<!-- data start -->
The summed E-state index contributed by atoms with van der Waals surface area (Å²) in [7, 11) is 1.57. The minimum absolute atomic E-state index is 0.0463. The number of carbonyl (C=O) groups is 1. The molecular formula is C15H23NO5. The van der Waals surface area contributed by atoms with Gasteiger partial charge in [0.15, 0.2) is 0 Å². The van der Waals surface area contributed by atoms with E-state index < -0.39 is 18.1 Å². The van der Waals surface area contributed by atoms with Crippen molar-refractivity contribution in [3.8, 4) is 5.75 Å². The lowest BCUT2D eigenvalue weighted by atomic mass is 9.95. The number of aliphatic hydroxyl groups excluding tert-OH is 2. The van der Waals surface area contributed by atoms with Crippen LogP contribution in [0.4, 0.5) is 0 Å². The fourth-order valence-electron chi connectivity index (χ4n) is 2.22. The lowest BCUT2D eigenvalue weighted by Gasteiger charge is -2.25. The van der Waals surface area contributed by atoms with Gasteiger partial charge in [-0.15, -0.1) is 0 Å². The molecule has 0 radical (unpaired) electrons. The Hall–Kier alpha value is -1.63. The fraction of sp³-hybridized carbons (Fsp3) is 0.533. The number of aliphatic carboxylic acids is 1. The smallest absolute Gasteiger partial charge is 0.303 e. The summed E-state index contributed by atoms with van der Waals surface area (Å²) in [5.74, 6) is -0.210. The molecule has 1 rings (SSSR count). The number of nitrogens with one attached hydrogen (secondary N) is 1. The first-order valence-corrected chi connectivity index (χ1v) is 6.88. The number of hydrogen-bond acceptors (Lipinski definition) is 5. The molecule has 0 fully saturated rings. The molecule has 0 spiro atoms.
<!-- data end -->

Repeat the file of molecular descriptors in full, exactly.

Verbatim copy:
The summed E-state index contributed by atoms with van der Waals surface area (Å²) in [7, 11) is 1.57. The minimum absolute atomic E-state index is 0.0463. The number of carbonyl (C=O) groups is 1. The molecular formula is C15H23NO5. The van der Waals surface area contributed by atoms with Gasteiger partial charge in [0.15, 0.2) is 0 Å². The van der Waals surface area contributed by atoms with E-state index < -0.39 is 18.1 Å². The van der Waals surface area contributed by atoms with Crippen molar-refractivity contribution in [3.8, 4) is 5.75 Å². The lowest BCUT2D eigenvalue weighted by atomic mass is 9.95. The number of aliphatic hydroxyl groups excluding tert-OH is 2. The van der Waals surface area contributed by atoms with Crippen LogP contribution in [0.4, 0.5) is 0 Å². The fourth-order valence-electron chi connectivity index (χ4n) is 2.22. The lowest BCUT2D eigenvalue weighted by Gasteiger charge is -2.25. The van der Waals surface area contributed by atoms with Gasteiger partial charge in [-0.15, -0.1) is 0 Å². The molecule has 0 radical (unpaired) electrons. The Hall–Kier alpha value is -1.63. The fraction of sp³-hybridized carbons (Fsp3) is 0.533. The number of aliphatic carboxylic acids is 1. The smallest absolute Gasteiger partial charge is 0.303 e. The summed E-state index contributed by atoms with van der Waals surface area (Å²) in [5.74, 6) is -0.210. The molecule has 1 rings (SSSR count). The number of nitrogens with one attached hydrogen (secondary N) is 1. The first-order valence-corrected chi connectivity index (χ1v) is 6.88. The number of hydrogen-bond acceptors (Lipinski definition) is 5. The molecule has 0 fully saturated rings. The molecule has 0 spiro atoms.